A Cracked Ceramic Tile Covered in Smuckers Strawberry Preservatives That Somehow Isn’t My Fault


come-fly-with-me-tom-roderick

I sat in my living room and wondered where they day went.

That’s not true. Let’s try something else.

I sat in my living room and wondered why I so adamantly avoided working on my novel.

No. That’s no untrue, but it isn’t… accurate.

What really happened was that it was eight and I was sitting on my couch, staring out the sliding glass doors at the Agora and wondering why I spent all day playing World of Warcraft when I didn’t really have too much fun doing it.

“Come on. I’ll run you through some dungeons,” James had told me.

“Okay,” I said, though I knew neither of us really wanted to do it.

We did it anyway.

It was just something to do.

I understood, then, why people smoke crystal meth.

Modern life. It’s boring.

It’s the good sort of boring. The sort of boring that comes from not having to climb up a mountain and find a flower to cure grandma’s cough. It’s the sort of boring that doesn’t have to worry about bears carrying off the youngest, or defending the farmstead from bandits, or securing an alliance with Poland by marrying your daughter to some duke, or even finding a meal.

I have a freezer full of El Monterrey burritos.

My toilet weeps.

No.

It’s a boredom that comes from not having to worry about anything, really. You worry about money and bills and existential happiness and other stuff like that but it’s not tangible. The minute clinic isn’t going to break my kneecaps if I didn’t send them a check for twenty three dollars, even though it would be good for repeat business.

Can you imagine if doctors offices had rewards programs? Like you swipe your Blue Cross rewards card and every twelve kidney stones you get a face lift for free?

God, I should have gone into marketing.

I coudln’t get anything written but I really wanted to write something so I stood and I threw open the sliding glass door and some sort of cute, clean guitar drum combo started playing like I was in a Wes Anderson film and I leapt off the balcony for a quick fly.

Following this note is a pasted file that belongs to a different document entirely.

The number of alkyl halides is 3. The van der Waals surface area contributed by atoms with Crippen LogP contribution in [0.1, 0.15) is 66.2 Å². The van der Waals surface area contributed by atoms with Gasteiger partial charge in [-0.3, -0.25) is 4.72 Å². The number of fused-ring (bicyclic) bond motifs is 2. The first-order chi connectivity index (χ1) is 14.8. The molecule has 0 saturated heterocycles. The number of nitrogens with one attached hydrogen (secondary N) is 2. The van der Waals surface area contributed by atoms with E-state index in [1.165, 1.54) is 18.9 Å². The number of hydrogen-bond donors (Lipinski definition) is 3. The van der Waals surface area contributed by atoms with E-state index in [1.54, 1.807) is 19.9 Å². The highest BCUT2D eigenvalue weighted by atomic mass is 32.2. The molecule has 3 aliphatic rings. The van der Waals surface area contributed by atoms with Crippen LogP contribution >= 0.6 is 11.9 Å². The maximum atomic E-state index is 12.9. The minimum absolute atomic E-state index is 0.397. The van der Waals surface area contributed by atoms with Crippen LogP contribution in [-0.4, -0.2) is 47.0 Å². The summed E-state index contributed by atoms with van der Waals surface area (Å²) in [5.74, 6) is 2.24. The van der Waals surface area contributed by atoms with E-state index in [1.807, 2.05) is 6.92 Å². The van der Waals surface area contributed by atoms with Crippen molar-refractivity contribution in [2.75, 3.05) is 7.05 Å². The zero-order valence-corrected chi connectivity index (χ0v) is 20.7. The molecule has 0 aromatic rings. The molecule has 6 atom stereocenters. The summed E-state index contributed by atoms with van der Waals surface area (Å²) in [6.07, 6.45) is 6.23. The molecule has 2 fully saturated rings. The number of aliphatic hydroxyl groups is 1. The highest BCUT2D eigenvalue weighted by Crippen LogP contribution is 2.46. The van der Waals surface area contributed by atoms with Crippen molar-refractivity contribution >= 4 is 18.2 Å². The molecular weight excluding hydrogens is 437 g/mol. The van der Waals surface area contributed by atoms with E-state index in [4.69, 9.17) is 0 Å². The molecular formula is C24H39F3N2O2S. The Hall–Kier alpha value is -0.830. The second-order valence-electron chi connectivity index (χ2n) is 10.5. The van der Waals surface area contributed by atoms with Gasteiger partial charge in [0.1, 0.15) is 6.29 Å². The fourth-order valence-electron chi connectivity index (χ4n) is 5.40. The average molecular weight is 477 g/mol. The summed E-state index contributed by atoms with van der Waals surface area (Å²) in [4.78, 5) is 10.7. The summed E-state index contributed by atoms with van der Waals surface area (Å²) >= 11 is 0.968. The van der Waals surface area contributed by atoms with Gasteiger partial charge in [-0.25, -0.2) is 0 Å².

There I was, soaring over the San Fernando Valley like I was the Big Lebowski and this cup of chamomile tea was my bowling ball.

The rectangular, segmented blocks lit up like neurons. If the grid of the SFV was someone’s brain I think it would a pretty bad brain. It probably belonged to a food service employee, slightly chemically damaged from a bad joint back when it was in high school. The owner of the brain would live with her parents. She never suffers too much for any of the increasingly poor decisions she makes.

It’s not her fault.

Honestly.

She just got a bad brain.

It was cold up there and I wished I had brought a cardigan or maybe my bath robe but, on second thought, I didn’t want anyone at the observatory to see me and draw an even stronger Lebowski comparison.

I mean, I love the movie, but that’s not why I decided to go for a short fly.

I was really just avoiding work.

I landed up in the mountains and punched a goat in the head.

Well, that’s not all that happened. I just don’t want to get into it but trust me, he had it coming.

It’s strange, up there in the mountains. On one side you get a great view of the biggest city in the whole word, you get a great view of a place that day in and day out for many, many people is there whole world, but on the other side you see black. Darkness. Emptiness. Nothing.